Habitat restoration underway at preserve

Whidbey Camano Land Trust working to save forest, habitat

  • Friday, December 7, 2018 9:26pm
  • Life
Photos by Whidbey Camano Land Trust <em></em>
                                <em>Community volunteer Dick Hall participates in a tree planting work party at the Whidbey Camano Land Trust’s Silliman Preserve on Nov. 17.</em>

Photos by Whidbey Camano Land Trust Community volunteer Dick Hall participates in a tree planting work party at the Whidbey Camano Land Trust’s Silliman Preserve on Nov. 17.

Even though he lives in Snohomish, Tom Silliman still manages to keep close tabs on a piece of South Whidbey land that’s dear to his family.

He’s watched restoration work transform the land and shares the progress with his sister, Becky Silliman, in Rhode Island.

Two years ago, the Silliman siblings donated eight acres to the Whidbey Camano Land Trust with the hope that such improvements would take place. Most of the preserve is intact forest and wetlands along Maxwelton Creek, and the creek itself flows through a corner of the property.

But the most prominent portion, where a small chicken farm once stood by the road corner, was covered by invasive blackberry when the land trust acquired it. That has since been cleared to make way for hundreds of native trees and shrubs.

The plantings started in the fall but are still in the early stages. The land trust plans for more than 1,300 native plants to go into the ground. It’s all part of the organization’s goal to enhance fish and wildlife habitat and help protect a functioning wetland system in the Maxwelton watershed.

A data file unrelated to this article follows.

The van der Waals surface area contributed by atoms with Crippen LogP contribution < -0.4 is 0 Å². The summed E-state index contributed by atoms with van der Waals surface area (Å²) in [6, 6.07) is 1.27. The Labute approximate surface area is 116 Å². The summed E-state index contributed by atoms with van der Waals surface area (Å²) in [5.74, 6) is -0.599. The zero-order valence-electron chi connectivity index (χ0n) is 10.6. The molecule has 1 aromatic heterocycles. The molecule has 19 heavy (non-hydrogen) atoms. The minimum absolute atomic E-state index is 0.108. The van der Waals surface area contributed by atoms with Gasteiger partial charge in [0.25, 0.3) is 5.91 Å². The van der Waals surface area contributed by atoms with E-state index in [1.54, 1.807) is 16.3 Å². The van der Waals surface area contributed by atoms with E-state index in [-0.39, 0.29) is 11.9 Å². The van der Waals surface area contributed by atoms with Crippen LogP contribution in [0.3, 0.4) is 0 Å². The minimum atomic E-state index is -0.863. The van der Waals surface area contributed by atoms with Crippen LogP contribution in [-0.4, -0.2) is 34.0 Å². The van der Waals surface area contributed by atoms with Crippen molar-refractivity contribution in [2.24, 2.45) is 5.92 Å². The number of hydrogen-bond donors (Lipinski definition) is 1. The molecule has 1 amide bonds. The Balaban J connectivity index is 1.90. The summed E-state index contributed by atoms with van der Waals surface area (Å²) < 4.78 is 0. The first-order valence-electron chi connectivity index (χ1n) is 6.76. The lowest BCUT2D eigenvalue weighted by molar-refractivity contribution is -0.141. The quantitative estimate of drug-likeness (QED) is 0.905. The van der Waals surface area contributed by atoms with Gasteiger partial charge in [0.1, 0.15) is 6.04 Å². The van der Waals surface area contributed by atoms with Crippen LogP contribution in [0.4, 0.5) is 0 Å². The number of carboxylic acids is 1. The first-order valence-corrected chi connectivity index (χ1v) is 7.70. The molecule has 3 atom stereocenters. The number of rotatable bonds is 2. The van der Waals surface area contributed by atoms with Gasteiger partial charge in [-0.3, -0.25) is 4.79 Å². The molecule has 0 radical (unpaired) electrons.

“That has been our dream,” Tom Silliman said.

The Silliman siblings have fond childhood memories of the land, which was once owned by their grandfather, Henry Silliman. They remember exploring the property as children and catching fish and crayfish in the creek. Tom and Becky Silliman purchased separate pieces of the land in 1991 from John Patton, planning to one day to return it to a more natural state.

“Growing up in my generation, we had pretty much free run of the whole area,” Tom Silliman said. “We came to appreciate everything about it. It was paradise for us.”

“That kind of set the stage of us reacquiring the property later from the Pattons. It was always our intention, based on growing up in paradise, to preserve that property.”

Community volunteers have been busy helping restore the land. The property is being planted with native willows, Douglas fir, big leaf maple, salmonberry, thimbleberry and snowberry.

“Getting it back to native South Whidbey forest is our goal,” said Ryan Elting, land trust conservation director. “We want to increase native habitat in that area for fish and wildlife.”

The restoration is being funded by a legacy gift from Ned and Betty Lowry, a grant from the U.S. Natural Resources Conservation Service and a donation from the Whidbey Island Garden Tour.

The Silliman Preserve is located near the corner of French and Maxwelton roads, across from the Little Brown Church.

• The Whidbey Camano Land Trust is a nonprofit nature conservation organization that actively involves the community in protecting, restoring and appreciating the important natural habitats and resource lands that support the diversity of life on our islands and in the waters of Puget Sound. For more information, visit www.wclt.org, email info@wclt.org or call 360-222-3310.

Kyle Ostermick-Durkee, stewardship specialist with the Whidbey Camano Land Trust, speaks with a neighbor during aLand Trust tree planting work party at the Silliman Preserve on Nov. 17. Photos provided.

Kyle Ostermick-Durkee, stewardship specialist with the Whidbey Camano Land Trust, speaks with a neighbor during aLand Trust tree planting work party at the Silliman Preserve on Nov. 17. Photos provided.

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